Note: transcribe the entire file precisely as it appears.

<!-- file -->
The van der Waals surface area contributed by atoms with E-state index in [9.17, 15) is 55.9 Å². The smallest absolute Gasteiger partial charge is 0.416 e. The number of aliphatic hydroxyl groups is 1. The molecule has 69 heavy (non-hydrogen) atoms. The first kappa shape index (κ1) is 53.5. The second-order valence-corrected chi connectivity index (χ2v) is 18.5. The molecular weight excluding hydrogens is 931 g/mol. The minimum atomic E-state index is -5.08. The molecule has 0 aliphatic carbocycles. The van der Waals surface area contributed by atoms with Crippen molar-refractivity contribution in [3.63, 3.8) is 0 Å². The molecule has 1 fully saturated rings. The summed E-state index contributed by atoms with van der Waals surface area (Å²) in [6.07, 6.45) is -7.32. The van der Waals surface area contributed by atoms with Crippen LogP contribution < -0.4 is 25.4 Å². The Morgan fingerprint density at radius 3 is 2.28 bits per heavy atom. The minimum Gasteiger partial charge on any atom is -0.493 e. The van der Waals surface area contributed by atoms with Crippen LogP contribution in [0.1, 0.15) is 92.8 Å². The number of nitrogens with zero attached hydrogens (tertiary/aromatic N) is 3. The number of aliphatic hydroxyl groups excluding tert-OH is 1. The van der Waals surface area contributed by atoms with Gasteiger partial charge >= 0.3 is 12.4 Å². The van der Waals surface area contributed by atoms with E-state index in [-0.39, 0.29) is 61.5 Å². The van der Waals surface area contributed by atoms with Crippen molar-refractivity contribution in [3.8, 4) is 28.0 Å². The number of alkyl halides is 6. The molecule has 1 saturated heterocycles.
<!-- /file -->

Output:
The van der Waals surface area contributed by atoms with E-state index in [9.17, 15) is 55.9 Å². The smallest absolute Gasteiger partial charge is 0.416 e. The number of aliphatic hydroxyl groups is 1. The molecule has 69 heavy (non-hydrogen) atoms. The first kappa shape index (κ1) is 53.5. The second-order valence-corrected chi connectivity index (χ2v) is 18.5. The molecular weight excluding hydrogens is 931 g/mol. The minimum atomic E-state index is -5.08. The molecule has 0 aliphatic carbocycles. The van der Waals surface area contributed by atoms with Crippen molar-refractivity contribution in [3.63, 3.8) is 0 Å². The molecule has 1 fully saturated rings. The summed E-state index contributed by atoms with van der Waals surface area (Å²) in [6.07, 6.45) is -7.32. The van der Waals surface area contributed by atoms with Crippen LogP contribution < -0.4 is 25.4 Å². The Morgan fingerprint density at radius 3 is 2.28 bits per heavy atom. The minimum Gasteiger partial charge on any atom is -0.493 e. The van der Waals surface area contributed by atoms with Crippen LogP contribution in [0.1, 0.15) is 92.8 Å². The number of nitrogens with zero attached hydrogens (tertiary/aromatic N) is 3. The number of aliphatic hydroxyl groups excluding tert-OH is 1. The van der Waals surface area contributed by atoms with Gasteiger partial charge >= 0.3 is 12.4 Å². The van der Waals surface area contributed by atoms with E-state index in [-0.39, 0.29) is 61.5 Å². The van der Waals surface area contributed by atoms with Crippen molar-refractivity contribution in [3.8, 4) is 28.0 Å². The number of alkyl halides is 6. The molecule has 1 saturated heterocycles.